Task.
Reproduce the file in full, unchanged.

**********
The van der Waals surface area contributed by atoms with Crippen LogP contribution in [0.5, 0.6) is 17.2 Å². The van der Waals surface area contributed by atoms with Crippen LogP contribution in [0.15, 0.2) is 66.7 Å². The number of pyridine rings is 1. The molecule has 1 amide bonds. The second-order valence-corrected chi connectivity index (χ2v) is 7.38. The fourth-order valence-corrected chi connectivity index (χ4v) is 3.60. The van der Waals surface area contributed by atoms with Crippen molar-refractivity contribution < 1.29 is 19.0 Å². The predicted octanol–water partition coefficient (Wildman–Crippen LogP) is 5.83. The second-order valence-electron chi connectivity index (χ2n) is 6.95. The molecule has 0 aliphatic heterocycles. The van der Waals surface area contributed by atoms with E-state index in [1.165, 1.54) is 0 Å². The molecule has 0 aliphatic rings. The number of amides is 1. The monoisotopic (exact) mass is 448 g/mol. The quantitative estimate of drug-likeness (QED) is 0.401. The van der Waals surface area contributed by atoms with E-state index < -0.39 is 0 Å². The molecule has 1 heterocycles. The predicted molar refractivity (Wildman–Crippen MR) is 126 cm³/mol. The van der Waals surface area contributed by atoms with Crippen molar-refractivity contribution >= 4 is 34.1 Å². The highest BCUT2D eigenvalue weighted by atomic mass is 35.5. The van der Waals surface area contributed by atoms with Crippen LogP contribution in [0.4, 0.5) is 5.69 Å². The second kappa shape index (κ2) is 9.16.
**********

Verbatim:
The van der Waals surface area contributed by atoms with Crippen LogP contribution in [0.5, 0.6) is 17.2 Å². The van der Waals surface area contributed by atoms with Crippen LogP contribution in [0.15, 0.2) is 66.7 Å². The number of pyridine rings is 1. The molecule has 1 amide bonds. The second-order valence-corrected chi connectivity index (χ2v) is 7.38. The fourth-order valence-corrected chi connectivity index (χ4v) is 3.60. The van der Waals surface area contributed by atoms with Crippen molar-refractivity contribution < 1.29 is 19.0 Å². The predicted octanol–water partition coefficient (Wildman–Crippen LogP) is 5.83. The second-order valence-electron chi connectivity index (χ2n) is 6.95. The molecule has 0 aliphatic heterocycles. The van der Waals surface area contributed by atoms with E-state index in [1.165, 1.54) is 0 Å². The molecule has 0 aliphatic rings. The number of amides is 1. The monoisotopic (exact) mass is 448 g/mol. The quantitative estimate of drug-likeness (QED) is 0.401. The van der Waals surface area contributed by atoms with E-state index < -0.39 is 0 Å². The molecule has 1 heterocycles. The predicted molar refractivity (Wildman–Crippen MR) is 126 cm³/mol. The van der Waals surface area contributed by atoms with Crippen molar-refractivity contribution >= 4 is 34.1 Å². The highest BCUT2D eigenvalue weighted by atomic mass is 35.5. The van der Waals surface area contributed by atoms with Crippen LogP contribution in [0.4, 0.5) is 5.69 Å². The second kappa shape index (κ2) is 9.16.